political reforms. A draft of the report cited Turkeys refusal to meet a
deadline this year to open its ports to the Greek-speaking part of Cyprus,
an issue on which Turkey refuses to move. It also complains about the
treatment of minorities, and a law limiting free speech that has made
insulting Turkishness a crime.
The enlargement commissioner of the European Union, Olli Rehn of Finland,
welcomed signals this week from Prime Minister Recep Tayyip Erdogan that he
would consider reforming Turkeys code on free speech. But European
officials say Turkish intransigence over Cyprus, a member of the union,
leaves them with few alternatives other than to consider a partial
suspension of entry talks.
But even a partial collapse of talks would have far-reaching consequences.
Bordered by Iran, Iraq and Syria, secular Turkey is a powerful symbol of
how democracy, capitalism and Islam can co-exist. At a time when Europe is
struggling to integrate its 12 million Muslims, rejecting Turkey would give
fodder to those Muslims who argue that the West will never accept them.
Faced with a barrage of criticism, some analysts say a dejected Turkey
would look to the Middle East, Central Asia and North Africa as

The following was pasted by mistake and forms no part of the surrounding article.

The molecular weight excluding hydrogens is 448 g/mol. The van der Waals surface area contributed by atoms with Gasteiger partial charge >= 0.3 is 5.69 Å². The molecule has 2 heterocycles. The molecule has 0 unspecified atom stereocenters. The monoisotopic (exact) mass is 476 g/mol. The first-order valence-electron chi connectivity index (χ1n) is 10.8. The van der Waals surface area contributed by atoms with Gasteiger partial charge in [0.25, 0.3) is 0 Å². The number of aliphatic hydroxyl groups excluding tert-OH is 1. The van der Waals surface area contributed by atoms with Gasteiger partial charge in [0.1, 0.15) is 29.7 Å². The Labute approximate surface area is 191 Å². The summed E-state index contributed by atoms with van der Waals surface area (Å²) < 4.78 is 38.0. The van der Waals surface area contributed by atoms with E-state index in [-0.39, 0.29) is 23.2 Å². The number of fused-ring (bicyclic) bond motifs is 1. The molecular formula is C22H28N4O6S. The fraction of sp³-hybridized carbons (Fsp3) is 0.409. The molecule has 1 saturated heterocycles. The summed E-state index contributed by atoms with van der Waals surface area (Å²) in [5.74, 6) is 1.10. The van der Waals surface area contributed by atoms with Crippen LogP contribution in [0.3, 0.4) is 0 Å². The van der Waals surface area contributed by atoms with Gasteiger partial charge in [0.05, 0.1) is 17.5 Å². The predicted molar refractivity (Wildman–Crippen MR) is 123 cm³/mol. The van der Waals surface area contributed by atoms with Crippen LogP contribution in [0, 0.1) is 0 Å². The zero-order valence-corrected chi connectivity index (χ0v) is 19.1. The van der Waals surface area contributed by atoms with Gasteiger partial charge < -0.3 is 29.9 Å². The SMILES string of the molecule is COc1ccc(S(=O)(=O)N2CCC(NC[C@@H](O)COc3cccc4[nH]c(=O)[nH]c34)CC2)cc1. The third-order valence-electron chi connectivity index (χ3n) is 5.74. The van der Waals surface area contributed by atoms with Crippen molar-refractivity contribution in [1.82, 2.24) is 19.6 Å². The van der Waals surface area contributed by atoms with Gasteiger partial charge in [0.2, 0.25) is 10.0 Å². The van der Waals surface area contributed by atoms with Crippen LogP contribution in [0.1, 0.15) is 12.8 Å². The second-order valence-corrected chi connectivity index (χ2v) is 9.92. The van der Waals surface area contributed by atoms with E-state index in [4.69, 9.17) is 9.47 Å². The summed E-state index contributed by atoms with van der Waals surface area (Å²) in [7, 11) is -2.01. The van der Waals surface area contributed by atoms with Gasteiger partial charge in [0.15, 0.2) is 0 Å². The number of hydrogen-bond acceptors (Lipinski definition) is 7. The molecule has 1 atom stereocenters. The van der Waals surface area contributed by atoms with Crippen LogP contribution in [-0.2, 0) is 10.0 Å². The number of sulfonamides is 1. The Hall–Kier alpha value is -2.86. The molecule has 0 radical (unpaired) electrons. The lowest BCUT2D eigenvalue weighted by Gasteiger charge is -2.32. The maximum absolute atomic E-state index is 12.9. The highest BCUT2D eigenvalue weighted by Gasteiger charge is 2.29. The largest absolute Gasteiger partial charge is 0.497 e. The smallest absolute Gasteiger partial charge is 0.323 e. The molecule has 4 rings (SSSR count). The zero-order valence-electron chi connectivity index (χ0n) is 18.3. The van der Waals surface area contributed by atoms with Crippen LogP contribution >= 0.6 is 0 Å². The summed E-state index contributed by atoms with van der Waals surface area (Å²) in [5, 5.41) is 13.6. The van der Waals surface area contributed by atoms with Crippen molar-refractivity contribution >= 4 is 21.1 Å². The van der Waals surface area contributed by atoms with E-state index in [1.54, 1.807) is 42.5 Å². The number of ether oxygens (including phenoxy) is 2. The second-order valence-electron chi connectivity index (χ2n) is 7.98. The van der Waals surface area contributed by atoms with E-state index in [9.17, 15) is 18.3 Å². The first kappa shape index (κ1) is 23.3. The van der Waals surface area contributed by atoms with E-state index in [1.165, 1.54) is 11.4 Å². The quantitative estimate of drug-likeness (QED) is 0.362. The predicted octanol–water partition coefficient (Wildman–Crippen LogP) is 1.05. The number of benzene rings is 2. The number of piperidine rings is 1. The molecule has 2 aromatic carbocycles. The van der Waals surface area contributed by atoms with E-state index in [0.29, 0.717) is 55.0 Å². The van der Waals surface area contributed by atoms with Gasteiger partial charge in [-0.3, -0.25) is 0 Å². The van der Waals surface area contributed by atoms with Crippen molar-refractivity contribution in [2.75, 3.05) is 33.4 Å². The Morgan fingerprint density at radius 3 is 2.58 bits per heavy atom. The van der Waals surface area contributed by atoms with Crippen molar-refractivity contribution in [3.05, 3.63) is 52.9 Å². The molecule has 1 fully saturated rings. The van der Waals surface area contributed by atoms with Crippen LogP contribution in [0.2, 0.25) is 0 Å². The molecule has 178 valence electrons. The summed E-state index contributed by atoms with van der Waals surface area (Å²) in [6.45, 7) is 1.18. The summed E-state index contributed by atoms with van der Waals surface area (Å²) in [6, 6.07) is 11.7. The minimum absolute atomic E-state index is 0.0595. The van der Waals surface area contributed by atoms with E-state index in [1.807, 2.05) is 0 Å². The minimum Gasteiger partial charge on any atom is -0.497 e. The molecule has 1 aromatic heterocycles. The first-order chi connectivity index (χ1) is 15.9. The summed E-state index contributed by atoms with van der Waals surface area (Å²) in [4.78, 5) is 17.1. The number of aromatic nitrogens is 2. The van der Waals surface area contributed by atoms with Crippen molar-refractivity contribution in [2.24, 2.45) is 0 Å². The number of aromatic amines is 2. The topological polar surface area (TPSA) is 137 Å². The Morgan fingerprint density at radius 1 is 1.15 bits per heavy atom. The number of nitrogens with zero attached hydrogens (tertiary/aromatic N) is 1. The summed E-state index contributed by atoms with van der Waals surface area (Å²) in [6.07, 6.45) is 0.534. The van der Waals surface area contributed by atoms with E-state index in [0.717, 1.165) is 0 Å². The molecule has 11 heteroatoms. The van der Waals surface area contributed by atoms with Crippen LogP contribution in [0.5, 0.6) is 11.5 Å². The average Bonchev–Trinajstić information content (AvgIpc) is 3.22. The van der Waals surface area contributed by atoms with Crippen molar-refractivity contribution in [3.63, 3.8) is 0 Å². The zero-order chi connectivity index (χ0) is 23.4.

alternatives to Europe and the United States. A June poll by the Pew
Research Center found that Turkish support for the United States had
plummeted to 12 percent, from 23 percent last year. Support for the
European Union plunged to 35 percent, half what it was two years ago.
Mr. Cagaptay argues that the Justice and Development Party, which has
religious roots, has already been reorienting the country toward the Middle
East and criticizing the United States. As an example he points to the
American-led attack on Iraqi insurgents in Falluja, an attack that was
labeled genocide by senior Turkish officials.
At the same time, he says, the European Unions continual snubbing of
Turkey has played into the hands of Muslim conservatives, and all the while
Prime Minister Erdogan is preaching Muslim solidarity and consciousness,
Mr. Cagaptay said.
At the beginning of the conflict in Lebanon in the summer, Mr. Erdogan
criticized Israel for trying to wipe out the Palestinians in Lebanon. In
the spring he invited top Palestinian officials to the capital, Ankara. A
recent demonstration in Istanbul against Israel, which has maintained
strong relations with Turkey, drew around 100,000 people; before the
Erdogan era, Mr. Cagaptay said, a few hundred might have attended.
The appeal of the East was evident on a recent day at Cemberlitas Hamam, a